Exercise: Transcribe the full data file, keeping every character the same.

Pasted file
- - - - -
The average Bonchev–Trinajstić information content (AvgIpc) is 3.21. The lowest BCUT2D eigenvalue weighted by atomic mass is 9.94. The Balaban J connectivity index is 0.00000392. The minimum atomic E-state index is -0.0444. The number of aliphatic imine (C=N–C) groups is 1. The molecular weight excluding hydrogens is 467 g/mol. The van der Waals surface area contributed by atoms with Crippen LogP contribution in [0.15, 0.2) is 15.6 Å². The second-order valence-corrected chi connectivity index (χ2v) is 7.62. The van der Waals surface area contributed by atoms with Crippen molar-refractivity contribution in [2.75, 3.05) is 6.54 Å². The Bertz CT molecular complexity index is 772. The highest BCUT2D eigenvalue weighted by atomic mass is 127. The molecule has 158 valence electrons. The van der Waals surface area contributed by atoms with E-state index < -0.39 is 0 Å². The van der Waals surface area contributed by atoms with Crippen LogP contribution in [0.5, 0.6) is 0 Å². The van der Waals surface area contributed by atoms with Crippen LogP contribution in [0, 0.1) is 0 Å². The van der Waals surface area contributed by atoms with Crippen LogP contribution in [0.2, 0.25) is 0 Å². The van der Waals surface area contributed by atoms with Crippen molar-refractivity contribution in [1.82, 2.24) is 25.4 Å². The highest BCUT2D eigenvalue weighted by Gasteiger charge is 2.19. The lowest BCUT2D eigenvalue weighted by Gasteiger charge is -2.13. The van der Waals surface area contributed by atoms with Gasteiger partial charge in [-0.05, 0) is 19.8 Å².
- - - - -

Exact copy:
The average Bonchev–Trinajstić information content (AvgIpc) is 3.21. The lowest BCUT2D eigenvalue weighted by atomic mass is 9.94. The Balaban J connectivity index is 0.00000392. The minimum atomic E-state index is -0.0444. The number of aliphatic imine (C=N–C) groups is 1. The molecular weight excluding hydrogens is 467 g/mol. The van der Waals surface area contributed by atoms with Crippen LogP contribution in [0.15, 0.2) is 15.6 Å². The second-order valence-corrected chi connectivity index (χ2v) is 7.62. The van der Waals surface area contributed by atoms with Crippen molar-refractivity contribution in [2.75, 3.05) is 6.54 Å². The Bertz CT molecular complexity index is 772. The highest BCUT2D eigenvalue weighted by atomic mass is 127. The molecule has 158 valence electrons. The van der Waals surface area contributed by atoms with E-state index < -0.39 is 0 Å². The van der Waals surface area contributed by atoms with Crippen LogP contribution in [0.5, 0.6) is 0 Å². The van der Waals surface area contributed by atoms with Crippen LogP contribution in [0, 0.1) is 0 Å². The van der Waals surface area contributed by atoms with Crippen LogP contribution in [0.2, 0.25) is 0 Å². The van der Waals surface area contributed by atoms with Crippen molar-refractivity contribution in [1.82, 2.24) is 25.4 Å². The highest BCUT2D eigenvalue weighted by Gasteiger charge is 2.19. The lowest BCUT2D eigenvalue weighted by Gasteiger charge is -2.13. The van der Waals surface area contributed by atoms with Gasteiger partial charge in [-0.05, 0) is 19.8 Å².